From Iceland — Most Icelandic Livestock In Factory Farms

Most Icelandic Livestock In Factory Farms

Published April 28, 2011

The vast majority of the poultry, beef, pork and even lamb eaten in Iceland comes from animals who grew up in factory farming conditions.
At a conference on Icelandic agriculture held at the Nordic House yesterday, RÚV reports, among the speakers was Oddný Anna Björnsdóttir, a representative of the Organisation of Organic Consumers. She brought to light that the greater majority of pork sold in this country comes from pigs who spent their lives in factory farms. All poultry comes from factory farms as well, as do 85% of the eggs sold here.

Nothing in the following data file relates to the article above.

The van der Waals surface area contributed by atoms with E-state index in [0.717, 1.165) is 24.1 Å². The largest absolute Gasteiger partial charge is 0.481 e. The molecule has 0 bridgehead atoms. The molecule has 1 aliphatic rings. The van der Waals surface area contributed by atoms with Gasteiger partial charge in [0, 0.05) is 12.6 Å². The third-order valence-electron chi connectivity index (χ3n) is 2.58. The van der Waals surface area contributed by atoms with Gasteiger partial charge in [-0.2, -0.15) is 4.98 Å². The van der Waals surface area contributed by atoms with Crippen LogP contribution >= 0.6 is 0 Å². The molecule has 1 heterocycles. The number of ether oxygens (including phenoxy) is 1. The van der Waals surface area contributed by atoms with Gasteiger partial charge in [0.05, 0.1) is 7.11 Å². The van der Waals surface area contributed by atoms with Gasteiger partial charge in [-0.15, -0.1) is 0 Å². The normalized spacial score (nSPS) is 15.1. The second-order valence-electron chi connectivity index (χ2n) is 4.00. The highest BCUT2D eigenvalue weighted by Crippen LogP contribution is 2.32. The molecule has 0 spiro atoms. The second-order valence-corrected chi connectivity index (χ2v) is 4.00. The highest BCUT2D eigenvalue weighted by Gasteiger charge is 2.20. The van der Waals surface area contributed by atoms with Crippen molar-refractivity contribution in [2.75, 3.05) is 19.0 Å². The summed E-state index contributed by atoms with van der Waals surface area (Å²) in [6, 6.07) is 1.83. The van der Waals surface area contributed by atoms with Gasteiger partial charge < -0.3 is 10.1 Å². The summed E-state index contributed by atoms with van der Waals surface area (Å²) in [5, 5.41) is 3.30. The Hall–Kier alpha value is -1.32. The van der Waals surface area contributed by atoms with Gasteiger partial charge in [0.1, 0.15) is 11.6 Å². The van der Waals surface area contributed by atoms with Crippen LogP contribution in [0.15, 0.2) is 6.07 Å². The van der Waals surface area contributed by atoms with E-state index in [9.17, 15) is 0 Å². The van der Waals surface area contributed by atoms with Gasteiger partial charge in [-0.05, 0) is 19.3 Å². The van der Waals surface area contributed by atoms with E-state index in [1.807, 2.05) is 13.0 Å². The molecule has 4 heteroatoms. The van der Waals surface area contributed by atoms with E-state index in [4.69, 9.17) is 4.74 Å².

As the Grapevine previously reported, factory farming is a fact in Iceland. Oddný pointed out to attendees that while it is possible to buy organic lamb meat, this is the exception rather than the norm.
Oddný says that people are under the impression that Icelandic lambs are running around in the hills all their lives due to marketing. “People do not assume that the vast majority of this meat that we consume comes from animals that are raised in factory farms,” she said.
Organic meat and eggs are available in Iceland, although they are usually available at higher-end shops such as Hagkaup, and are typically more expensive than their factory-farmed counterparts.

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